Introduction I recently watched Michael Feathers’ talk about Strategic Code Deletion. Michael said (among other very good things) that if we want to delete code, we have to know the actual usage of our code. In this post, I want
All the work before was just there to get a nice graph model that feels more natural. Now comes the analysis part: As mentioned in the introduction, we don’t only want the hotspots that signal that something awkward happened, but also
the trigger in our application of the hotspot combined with
the information about the entry point (e. g. where in our application does the problem happen) and
(optionally) the request that causes the problem (to be able to localize the problem)…
I show how I determine the parts of an application that trigger unnecessary SQL statements by using graph analysis of a call tree…
You all know word clouds!
They give you a quick overview of the top topics of your blog, book, source code – or presentation. The latter was the one that got me thinking: How cool would it be if you start your presentation with a word cloud of the main topics of your talk…
Reading data from a software version control system can be pretty useful if you want to answer some evolutionary questions like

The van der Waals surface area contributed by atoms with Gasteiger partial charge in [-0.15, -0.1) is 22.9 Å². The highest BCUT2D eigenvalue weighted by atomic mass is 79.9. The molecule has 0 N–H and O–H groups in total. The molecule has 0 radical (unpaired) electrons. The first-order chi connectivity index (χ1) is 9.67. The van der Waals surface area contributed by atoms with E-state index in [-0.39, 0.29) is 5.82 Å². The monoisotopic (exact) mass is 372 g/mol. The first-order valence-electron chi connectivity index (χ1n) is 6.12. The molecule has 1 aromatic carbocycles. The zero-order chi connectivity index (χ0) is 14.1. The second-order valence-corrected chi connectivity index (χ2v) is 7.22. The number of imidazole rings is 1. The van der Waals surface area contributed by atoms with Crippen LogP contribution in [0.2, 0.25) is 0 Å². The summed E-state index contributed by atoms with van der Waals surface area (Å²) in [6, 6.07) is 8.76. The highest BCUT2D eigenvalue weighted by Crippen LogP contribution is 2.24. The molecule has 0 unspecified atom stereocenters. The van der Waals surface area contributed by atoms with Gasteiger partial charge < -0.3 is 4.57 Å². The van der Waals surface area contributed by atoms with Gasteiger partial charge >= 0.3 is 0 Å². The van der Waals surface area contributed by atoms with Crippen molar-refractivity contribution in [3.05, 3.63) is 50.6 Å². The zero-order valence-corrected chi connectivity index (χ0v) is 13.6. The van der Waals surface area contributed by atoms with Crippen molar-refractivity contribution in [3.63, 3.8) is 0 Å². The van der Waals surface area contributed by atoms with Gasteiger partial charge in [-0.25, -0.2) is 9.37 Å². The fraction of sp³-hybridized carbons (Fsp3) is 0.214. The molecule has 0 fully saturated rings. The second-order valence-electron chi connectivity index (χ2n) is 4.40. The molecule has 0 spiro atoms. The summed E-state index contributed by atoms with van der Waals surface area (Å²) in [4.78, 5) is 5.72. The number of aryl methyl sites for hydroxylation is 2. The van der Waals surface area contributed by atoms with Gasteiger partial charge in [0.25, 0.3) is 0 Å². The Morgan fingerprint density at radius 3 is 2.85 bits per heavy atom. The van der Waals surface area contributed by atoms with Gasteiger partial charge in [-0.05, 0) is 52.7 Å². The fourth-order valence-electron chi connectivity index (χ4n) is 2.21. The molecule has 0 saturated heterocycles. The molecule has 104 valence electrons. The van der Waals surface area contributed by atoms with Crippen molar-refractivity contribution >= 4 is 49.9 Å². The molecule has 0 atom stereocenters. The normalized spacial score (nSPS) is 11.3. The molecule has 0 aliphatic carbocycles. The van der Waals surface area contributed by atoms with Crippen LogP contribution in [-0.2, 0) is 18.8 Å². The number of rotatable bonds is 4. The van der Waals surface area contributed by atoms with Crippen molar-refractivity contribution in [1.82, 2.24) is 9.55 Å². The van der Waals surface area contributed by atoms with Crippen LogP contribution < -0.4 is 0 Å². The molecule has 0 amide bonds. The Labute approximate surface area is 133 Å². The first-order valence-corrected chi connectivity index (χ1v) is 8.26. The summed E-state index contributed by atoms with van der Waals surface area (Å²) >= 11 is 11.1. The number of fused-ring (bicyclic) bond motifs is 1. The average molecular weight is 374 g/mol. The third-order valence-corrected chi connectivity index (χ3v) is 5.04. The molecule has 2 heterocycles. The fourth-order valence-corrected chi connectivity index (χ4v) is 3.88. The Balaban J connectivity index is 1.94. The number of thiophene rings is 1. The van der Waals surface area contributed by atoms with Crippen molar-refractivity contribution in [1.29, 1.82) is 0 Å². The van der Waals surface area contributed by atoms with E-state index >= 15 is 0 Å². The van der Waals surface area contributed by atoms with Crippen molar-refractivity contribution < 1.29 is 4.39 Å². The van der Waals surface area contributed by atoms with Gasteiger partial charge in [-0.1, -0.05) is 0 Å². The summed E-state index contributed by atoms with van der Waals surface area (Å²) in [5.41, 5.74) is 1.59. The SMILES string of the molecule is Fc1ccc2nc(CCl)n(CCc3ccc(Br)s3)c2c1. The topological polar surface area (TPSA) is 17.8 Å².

– Who are our main committers to the software?
– Are there any areas in the code where only one developer knows of?
– Where were we working on the last months?
Software version control systems contain a huge amount of evolutionary data. It’s very common to mine these repositories to gain some insight about how the development of a software product works. But there is the need for some preprocessing of that data to avoid false analysis.
That’s why I show you how to read the commit information of a Git repository into Pandas’ DataFrame!
jQAssistant (http://www.jqassistant.org) is a great tool for scanning and validating software structures (like Maven projects, Java bytecode or Git repositories). It also supports documenting your architectural rules and design conventions in a central place. I think jQAssistant is one of the most awesome tools out there …
In the last notebook, I showed you how easy it is to connect jQAssistant/neo4j with Python Pandas/py2neo. In this notebook, I show you a (at first glance) simple analysis…
I’m a huge fan of the software analysis framework jQAssistant. It’s a great tool for scanning and validating various software artifacts. But I also love Python Pandas as a powerful tool in combination with Jupyter notebook for reproducible Software Analytics.
Combining these tools is near at hand. So I’ve created a quick demonstration for “first contact” 🙂